Now, you might be asking, “What would it take for you to consider it a Christian bookstore? If it agrees with you?” That would be a fair question and potentially a valid rebuke. My definition of a Christian Bookstore would one that centered on Christ rather than on keeping it’s demographic as wide open as possible to make the most money. It’s not enough to simply be a bookstore free from nudity and violence… in many ways, peddling so much false teaching under the guise of being a Christian bookstore is more dangerous… because unsuspecting immature Christians are trusting the store to be selling valid material. And that’s when it hit me… they reach millions of people with this garbage… Churches organize their small-groups (and sometimes Sermon series) around this tripe… and we wonder why the Church is questioning the inerrancy of scripture?
Let’s do some history study before we look to the scripture reference that lead to the title for today’s blog.
Areopagus, earliest aristocratic council of ancient Athens. The name was taken from the Areopagus (“Ares’ Hill”), a low hill northwest of the Acropolis, which was its meeting place.
The Areopagite Council probably began as the king’s advisers. Early in the Archaic period it exercised a general and ill-defined authority until the publication of Draco’s Code of Law (c. 621). Membership continued for life and was secured by having served as archon, an office limited to the eupatrids (Greek: eupatridai, “nobles by birth”). Under Solon (archon 594 bc), the composition and authority of the council were materially altered when the archonship was opened to all with certain property qualifications, and a Boule, a rival council of 400, was set up. The Areopagus nevertheless retained “guardianship of the laws” (perhaps a legislative veto); it tried prosecutions under the law of eisangelia (“impeachment”) for unconstitutional acts. As a court under the presidency of the archōn basileus, it also decided cases of murder.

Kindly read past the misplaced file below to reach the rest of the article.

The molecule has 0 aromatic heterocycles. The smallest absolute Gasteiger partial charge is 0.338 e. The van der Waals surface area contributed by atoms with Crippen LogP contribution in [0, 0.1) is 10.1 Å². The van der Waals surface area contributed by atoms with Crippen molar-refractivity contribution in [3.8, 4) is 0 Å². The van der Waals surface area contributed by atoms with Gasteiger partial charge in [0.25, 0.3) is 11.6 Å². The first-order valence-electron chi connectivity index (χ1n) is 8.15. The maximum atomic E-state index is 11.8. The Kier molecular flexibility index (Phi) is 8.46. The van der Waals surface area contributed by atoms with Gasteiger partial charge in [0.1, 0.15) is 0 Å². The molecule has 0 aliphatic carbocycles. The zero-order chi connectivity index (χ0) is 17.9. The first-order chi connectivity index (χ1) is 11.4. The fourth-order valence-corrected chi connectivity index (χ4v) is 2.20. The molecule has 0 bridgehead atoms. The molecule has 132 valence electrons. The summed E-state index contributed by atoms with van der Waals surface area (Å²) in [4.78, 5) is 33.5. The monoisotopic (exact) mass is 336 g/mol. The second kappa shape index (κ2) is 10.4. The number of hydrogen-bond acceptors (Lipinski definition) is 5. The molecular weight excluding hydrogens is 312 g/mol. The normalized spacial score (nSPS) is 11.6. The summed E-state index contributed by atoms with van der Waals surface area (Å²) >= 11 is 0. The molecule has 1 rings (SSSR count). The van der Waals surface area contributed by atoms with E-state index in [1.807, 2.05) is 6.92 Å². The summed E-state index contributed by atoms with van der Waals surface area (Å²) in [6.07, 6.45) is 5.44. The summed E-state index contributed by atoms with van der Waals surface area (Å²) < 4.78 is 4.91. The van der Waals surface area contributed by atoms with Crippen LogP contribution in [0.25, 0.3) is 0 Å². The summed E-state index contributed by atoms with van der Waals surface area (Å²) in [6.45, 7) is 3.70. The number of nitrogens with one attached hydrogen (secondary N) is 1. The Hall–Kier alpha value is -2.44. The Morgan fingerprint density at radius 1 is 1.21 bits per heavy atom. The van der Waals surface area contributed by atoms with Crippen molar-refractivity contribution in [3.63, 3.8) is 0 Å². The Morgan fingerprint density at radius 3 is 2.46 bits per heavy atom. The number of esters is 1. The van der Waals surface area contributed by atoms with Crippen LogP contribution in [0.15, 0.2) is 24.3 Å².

For about 200 years, from the middle of the 6th century bc, the prestige of the Areopagus fluctuated. The fall of the Peisistratids, who during their tyranny (546–510) had filled the archonships with their adherents, left the Areopagus full of their nominees and thus in low esteem; its reputation was restored by its patriotic posture during the Persian invasion. In 462 the reformer Ephialtes deprived the Areopagus of virtually all its powers save jurisdiction on homicide (c. 462). From the middle of the 4th century bc, its prestige revived once again, and by the period of Roman domination in Greece it was again discharging significant administrative, religious, and educational functions. (reference: Areopagus | Greek council)
And from Thayer’s Greek Lexicon (via Blue Letter Bible)
This hill belonged to (Ares) Mars and was called Mar’s Hill; so called, because, as the story went, Mars, having slain Halirrhothius, son of Neptune, for the attempted violation of his daughter Alicippe, was tried for the murder here before twelve gods as judges. This place was the location where the judges convened who, by appointment of Solon, had jurisdiction of capital offences, (as wilful murder, arson, poisoning, malicious wounding, and breach of established religious usages). The court itself was called Areopagus from the place where it sat, also “Areum judicium” an “curia”. To that hill the apostle Paul was not led to defend himself before judges, but that he might set forth his opinions on divine subjects to a greater multitude of people, flocking together there and eager to hear something new.
As the last portion of the quote suggests, we’ll now go to Acts 17.
Acts 17:15-34 (ESV)
15 Those who conducted Paul brought him as far as Athens, and after receiving a command for Silas and Timothy to come to him as soon as possible, they departed.
Paul in Athens